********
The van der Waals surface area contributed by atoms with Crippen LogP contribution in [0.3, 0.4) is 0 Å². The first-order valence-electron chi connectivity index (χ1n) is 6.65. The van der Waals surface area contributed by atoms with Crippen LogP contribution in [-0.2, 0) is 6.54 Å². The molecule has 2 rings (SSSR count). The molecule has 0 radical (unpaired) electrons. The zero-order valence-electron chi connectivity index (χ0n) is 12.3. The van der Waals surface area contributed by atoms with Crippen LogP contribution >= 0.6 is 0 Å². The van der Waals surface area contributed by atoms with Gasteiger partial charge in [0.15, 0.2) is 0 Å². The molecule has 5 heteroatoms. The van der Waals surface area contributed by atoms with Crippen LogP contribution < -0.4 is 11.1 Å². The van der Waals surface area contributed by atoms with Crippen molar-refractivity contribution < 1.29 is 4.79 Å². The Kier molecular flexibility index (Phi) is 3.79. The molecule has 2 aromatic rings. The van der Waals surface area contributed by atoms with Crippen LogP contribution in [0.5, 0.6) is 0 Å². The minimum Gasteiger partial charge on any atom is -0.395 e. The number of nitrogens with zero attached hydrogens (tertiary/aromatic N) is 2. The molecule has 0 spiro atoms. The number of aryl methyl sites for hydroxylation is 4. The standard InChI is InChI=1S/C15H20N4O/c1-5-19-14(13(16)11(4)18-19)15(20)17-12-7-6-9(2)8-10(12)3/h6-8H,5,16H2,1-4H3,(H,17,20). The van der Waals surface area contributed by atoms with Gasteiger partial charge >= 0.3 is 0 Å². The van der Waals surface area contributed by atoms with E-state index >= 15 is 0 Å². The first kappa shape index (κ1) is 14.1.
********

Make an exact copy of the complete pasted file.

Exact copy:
The van der Waals surface area contributed by atoms with Crippen LogP contribution in [0.3, 0.4) is 0 Å². The first-order valence-electron chi connectivity index (χ1n) is 6.65. The van der Waals surface area contributed by atoms with Crippen LogP contribution in [-0.2, 0) is 6.54 Å². The molecule has 2 rings (SSSR count). The molecule has 0 radical (unpaired) electrons. The zero-order valence-electron chi connectivity index (χ0n) is 12.3. The van der Waals surface area contributed by atoms with Crippen LogP contribution >= 0.6 is 0 Å². The van der Waals surface area contributed by atoms with Gasteiger partial charge in [0.15, 0.2) is 0 Å². The molecule has 5 heteroatoms. The van der Waals surface area contributed by atoms with Crippen LogP contribution < -0.4 is 11.1 Å². The van der Waals surface area contributed by atoms with Crippen molar-refractivity contribution < 1.29 is 4.79 Å². The Kier molecular flexibility index (Phi) is 3.79. The molecule has 2 aromatic rings. The van der Waals surface area contributed by atoms with Crippen LogP contribution in [0.5, 0.6) is 0 Å². The minimum Gasteiger partial charge on any atom is -0.395 e. The number of nitrogens with zero attached hydrogens (tertiary/aromatic N) is 2. The molecule has 0 spiro atoms. The number of aryl methyl sites for hydroxylation is 4. The standard InChI is InChI=1S/C15H20N4O/c1-5-19-14(13(16)11(4)18-19)15(20)17-12-7-6-9(2)8-10(12)3/h6-8H,5,16H2,1-4H3,(H,17,20). The van der Waals surface area contributed by atoms with Gasteiger partial charge >= 0.3 is 0 Å². The van der Waals surface area contributed by atoms with E-state index >= 15 is 0 Å². The first kappa shape index (κ1) is 14.1.